The history of cycling has brought us many useful things. If old randonneurs hadn’t talked so fondly about the supple, wide, handmade clinchers of the 1940s, we might never have developed our Compass tires along the same lines. Without photos of mid-century riders scaling unpaved passes in the Alps, we might never have been inspired to seek out remote gravel roads ourselves. These are important reasons why we study cycling’s history.
But sometimes, cycling history just provides wonderful mysteries. In the current Bicycle Quarterly, Aldo Ross examines why, during the 1949 Tour de France, dozens of riders converted their bikes to bar-end shifters – like Louis Caput (right rider) in the photo below. Neither Aldo nor I can think of another component that suddenly was adopted by so many riders, not before or after, but during a big race.
The mystery deepened when we discovered that these riders used a downtube shifter for their rear derailleur and controlled only the front with the bar-end. Say what?
Aldo documented this amazing story with photos from his incredible collection of sepia-tone cycling magazines. I dug into Bicycle Quarterly‘s archives and found that Daniel Rebour – who else? – provided the explanation: Front derailleurs used to be controlled by a direct lever. At the start of a sprint, racers had to spread their legs and reach down to shift to the big ring. A bar-end shifter allowed them to shift without interrupting their pedal stroke. Why not a second downtube shifter? Racers always used their right hand to shift, and they probably didn’t want to learn a new move in mid-race. So they put both shifters on the right side of the bike – one on the down tube and the other on the handlebars.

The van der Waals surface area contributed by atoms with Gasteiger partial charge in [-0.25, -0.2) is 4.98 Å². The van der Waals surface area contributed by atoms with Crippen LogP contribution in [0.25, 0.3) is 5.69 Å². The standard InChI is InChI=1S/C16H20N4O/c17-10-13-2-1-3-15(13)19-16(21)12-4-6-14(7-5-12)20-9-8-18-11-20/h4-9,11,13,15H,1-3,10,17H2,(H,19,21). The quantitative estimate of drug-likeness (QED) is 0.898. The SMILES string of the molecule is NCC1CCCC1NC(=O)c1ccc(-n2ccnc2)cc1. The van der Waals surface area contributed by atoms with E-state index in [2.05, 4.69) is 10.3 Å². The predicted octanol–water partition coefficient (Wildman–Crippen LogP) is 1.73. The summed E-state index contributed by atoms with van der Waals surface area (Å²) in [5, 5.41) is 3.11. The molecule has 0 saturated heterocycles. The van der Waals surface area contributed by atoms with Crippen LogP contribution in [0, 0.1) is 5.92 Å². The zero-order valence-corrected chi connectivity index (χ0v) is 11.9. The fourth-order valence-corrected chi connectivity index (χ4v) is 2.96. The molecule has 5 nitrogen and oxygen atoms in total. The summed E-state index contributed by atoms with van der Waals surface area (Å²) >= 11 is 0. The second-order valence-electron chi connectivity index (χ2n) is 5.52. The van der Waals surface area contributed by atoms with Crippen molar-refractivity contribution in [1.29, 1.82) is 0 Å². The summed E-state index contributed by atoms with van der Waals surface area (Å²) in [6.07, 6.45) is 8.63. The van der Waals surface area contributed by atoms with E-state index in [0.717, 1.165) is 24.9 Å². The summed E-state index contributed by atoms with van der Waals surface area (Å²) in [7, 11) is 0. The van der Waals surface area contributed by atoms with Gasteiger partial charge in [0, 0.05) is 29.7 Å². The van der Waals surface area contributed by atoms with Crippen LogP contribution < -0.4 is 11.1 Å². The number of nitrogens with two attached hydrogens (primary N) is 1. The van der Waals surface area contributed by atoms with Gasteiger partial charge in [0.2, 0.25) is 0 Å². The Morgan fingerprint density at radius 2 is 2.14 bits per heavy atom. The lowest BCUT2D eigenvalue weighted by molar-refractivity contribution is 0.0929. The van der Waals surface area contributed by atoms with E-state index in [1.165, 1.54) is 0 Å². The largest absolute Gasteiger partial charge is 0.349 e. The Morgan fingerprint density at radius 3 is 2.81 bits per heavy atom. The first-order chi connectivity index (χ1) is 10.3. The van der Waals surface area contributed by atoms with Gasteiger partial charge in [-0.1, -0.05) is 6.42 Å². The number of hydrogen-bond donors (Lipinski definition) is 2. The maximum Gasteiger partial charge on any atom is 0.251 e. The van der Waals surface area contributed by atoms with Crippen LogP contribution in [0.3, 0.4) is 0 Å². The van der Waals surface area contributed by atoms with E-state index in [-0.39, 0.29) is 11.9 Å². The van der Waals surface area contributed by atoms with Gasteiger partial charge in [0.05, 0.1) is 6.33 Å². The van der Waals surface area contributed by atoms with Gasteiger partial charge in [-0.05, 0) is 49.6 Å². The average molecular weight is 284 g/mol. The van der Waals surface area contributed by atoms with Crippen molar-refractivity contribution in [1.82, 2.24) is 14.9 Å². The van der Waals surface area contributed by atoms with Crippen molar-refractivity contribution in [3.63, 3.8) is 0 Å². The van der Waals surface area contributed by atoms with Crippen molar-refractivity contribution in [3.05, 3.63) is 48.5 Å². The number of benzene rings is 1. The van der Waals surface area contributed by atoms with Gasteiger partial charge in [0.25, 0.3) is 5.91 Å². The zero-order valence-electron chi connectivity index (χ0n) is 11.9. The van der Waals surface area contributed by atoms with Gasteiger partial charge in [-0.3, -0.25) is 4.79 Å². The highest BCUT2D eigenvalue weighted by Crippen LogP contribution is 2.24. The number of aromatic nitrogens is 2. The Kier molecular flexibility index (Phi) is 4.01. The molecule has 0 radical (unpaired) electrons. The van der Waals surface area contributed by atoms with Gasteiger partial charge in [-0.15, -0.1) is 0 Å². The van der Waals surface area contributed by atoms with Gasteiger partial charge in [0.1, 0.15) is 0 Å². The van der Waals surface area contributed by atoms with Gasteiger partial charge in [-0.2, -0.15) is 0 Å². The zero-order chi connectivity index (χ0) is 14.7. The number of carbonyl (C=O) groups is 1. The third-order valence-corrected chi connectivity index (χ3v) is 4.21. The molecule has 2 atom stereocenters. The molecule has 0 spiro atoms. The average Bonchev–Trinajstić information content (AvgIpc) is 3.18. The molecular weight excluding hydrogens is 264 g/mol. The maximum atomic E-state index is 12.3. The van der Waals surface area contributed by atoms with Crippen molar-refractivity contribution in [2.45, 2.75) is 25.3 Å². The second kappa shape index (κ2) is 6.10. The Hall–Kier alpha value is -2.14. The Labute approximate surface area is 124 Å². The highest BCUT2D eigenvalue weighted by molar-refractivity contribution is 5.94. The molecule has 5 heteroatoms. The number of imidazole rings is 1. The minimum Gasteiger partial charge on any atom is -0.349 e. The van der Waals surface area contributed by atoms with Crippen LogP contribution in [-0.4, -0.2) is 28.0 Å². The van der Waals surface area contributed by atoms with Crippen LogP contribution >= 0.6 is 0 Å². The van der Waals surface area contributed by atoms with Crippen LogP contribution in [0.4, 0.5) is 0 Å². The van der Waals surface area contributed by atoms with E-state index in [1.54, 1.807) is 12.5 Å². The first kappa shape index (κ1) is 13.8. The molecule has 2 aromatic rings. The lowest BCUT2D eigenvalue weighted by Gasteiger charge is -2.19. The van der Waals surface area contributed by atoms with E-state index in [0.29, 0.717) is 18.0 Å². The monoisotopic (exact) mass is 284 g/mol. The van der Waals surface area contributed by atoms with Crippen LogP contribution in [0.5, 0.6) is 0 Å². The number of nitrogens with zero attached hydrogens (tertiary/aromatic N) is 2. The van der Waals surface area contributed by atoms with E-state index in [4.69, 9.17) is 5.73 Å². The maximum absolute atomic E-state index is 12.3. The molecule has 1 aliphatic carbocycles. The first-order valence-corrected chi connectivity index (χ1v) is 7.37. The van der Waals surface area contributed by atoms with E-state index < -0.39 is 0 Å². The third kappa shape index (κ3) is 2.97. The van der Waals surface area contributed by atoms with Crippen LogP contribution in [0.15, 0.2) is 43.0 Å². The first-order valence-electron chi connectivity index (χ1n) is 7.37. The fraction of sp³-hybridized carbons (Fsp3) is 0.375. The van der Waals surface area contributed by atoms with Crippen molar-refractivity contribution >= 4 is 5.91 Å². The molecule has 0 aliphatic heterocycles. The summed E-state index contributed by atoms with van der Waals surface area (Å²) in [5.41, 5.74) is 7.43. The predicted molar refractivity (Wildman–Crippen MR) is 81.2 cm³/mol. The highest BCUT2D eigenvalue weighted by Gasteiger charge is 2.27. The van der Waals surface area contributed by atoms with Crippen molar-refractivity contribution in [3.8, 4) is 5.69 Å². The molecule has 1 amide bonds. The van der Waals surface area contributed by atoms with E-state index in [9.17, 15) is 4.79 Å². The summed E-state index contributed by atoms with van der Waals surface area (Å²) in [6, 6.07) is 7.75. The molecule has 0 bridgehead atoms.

The BQ archives also showed that Tullio Campagnolo adopted the bar-ends when he introduced his first derailleurs the following year. Campagnolo didn’t even offer downtube levers at first. And Jacques Souhart, the inventor of the bar-ends, turns up again as Campagnolo’s Paris distributor. Talk about an international mystery!
In the same BQ, we look at the history of shifting. Many readers will be surprised that the first derailleurs were indexed. And why did racers use chainrings that were just 4 teeth apart? This article illuminates quite a few mysteries in the history of derailleurs.
To set the scene for these mysteries, we relive the early Tours de France through the evocative drawings of Pellos, a cartoon artists who accompanied the Tour for decades. Pellos’ pen turned the race into a human drama of Homeric proportions. You don’t need to be a fan of racing to be drawn into these stories.
Expanding on the racing theme, we feature Harry Havnoonian, the builder of racing bikes from Pennsylvania, whose iconic machines have been ridden to more than 100 national and international championships. We discover why HH mounts the rear brake on the inside of the stays and other mysteries.
To round off our racing theme, our editor Natsuko Hirose talks about her Di2-equipped, custom-built, steel-framed racing bike. She reflects in how it makes her ride differently than when she is on her cyclotouring bikes.
This year’s racing season is almost over, but there is still time to get the Summer Bicycle Quarterly with these exciting articles – click here to subscribe today, and your subscription will start with the Summer edition!*
*U.S. subscribers only. The last international mailing of the Summer BQ has already left Seattle. Please order the BQ 64 as a back issue instead.
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